This weeks read is definitely heavy so I did want to include some trigger warnings in case it might not be the read for you.
TW: Sexual assault, self harm, alcoholism, drugs, suicide, violence.
Charlotte (Charlie) Davis has hit rock bottom. After nearly successfully committing suicide, she finds herself in the all womens ward of Creeley, a mental hospital in Minnesota. While there, she slowly opens up, piecing herself back together from her life on the streets. Upon discharge, her mother refuses to take her home, sending her instead with a one way bus ticket to Arizona where a friend has offered to help her get settled. Charlie once again is forced out into the unknown, at time when she is most vulnerable in her recovery. As she moves into this new life, and looks to make a place for herself, she falls back into destructive habits with an equally damaged guy named Riley. Charlie clings so desperately to Riley but his demons prove to be too much for them both, and Charlie finds herself spiraling, quickly, back into dangerous waters.
Like I said, this book was heavy. My heart ached for Charlie who seemed to be dealt one shitty hand after another. Charlies story is the story of so many girls and women who each face shame not only from society but from themselves; a self loathing that is masked with drugs, self harm, or destructive relationships. Charlie was vulnerable but hard and was written so so well. One thing that really stuck out with me throughout the book was the small kindnesses she encountered along her journey. It is an important reminder that we all have the power to be kind, and our kindness, however small and insignificant it may seem, could truly be the defining line between life and death. The women at Creeley were all so robust, they were honestly probably my favorite part of the story, though they only occupied a small percentage of the book. I listened to the audiobook version of this one (shoutout to the narrator Julia Whelan- she really nailed it!) and the afterward by the author was really something special. Glasgow talked about her own struggles with self harm in a way that I felt was both very brave and very powerful.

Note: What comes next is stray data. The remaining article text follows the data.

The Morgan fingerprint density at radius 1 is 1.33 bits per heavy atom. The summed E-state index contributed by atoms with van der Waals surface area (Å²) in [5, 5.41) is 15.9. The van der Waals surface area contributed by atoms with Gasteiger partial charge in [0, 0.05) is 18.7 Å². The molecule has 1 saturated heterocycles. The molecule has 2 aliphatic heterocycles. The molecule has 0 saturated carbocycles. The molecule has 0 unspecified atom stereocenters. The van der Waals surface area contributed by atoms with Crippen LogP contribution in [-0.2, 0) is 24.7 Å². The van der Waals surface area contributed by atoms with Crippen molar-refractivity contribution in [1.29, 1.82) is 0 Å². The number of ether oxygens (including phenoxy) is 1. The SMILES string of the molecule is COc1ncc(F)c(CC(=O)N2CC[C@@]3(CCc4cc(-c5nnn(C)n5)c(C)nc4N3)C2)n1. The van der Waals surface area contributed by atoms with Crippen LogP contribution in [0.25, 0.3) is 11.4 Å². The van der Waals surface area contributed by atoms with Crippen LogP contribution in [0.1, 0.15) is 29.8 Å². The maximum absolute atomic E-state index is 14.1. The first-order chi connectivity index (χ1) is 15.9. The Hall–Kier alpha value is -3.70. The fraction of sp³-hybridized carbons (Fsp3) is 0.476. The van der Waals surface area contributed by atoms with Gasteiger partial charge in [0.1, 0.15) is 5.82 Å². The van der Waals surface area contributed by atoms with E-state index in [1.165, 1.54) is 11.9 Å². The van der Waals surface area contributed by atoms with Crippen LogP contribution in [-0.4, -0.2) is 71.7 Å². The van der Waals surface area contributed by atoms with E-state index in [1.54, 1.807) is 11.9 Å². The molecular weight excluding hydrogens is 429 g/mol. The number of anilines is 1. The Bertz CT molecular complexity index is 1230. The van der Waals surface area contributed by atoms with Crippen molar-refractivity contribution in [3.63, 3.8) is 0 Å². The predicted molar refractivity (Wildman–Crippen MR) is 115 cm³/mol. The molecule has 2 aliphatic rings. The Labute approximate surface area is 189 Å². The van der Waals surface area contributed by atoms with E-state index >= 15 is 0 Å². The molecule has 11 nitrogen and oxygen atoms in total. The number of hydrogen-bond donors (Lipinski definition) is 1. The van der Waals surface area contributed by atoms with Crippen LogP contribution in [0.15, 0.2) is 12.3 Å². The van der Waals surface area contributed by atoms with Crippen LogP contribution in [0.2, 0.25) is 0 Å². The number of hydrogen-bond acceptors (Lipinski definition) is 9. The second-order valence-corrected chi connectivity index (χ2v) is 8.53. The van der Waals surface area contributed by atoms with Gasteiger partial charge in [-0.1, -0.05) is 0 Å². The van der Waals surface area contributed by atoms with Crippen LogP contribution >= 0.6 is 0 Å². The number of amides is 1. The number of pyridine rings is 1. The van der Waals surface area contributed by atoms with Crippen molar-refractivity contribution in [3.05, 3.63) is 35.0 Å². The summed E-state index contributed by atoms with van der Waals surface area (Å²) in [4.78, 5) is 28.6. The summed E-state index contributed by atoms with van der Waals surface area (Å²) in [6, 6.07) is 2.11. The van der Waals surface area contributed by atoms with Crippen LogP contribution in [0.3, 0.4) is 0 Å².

This is a must read for sure and is a glimpse into a life of someone struggling with mental health, one that I think is important for everyone to take a look at.
Until next week my bookish friends!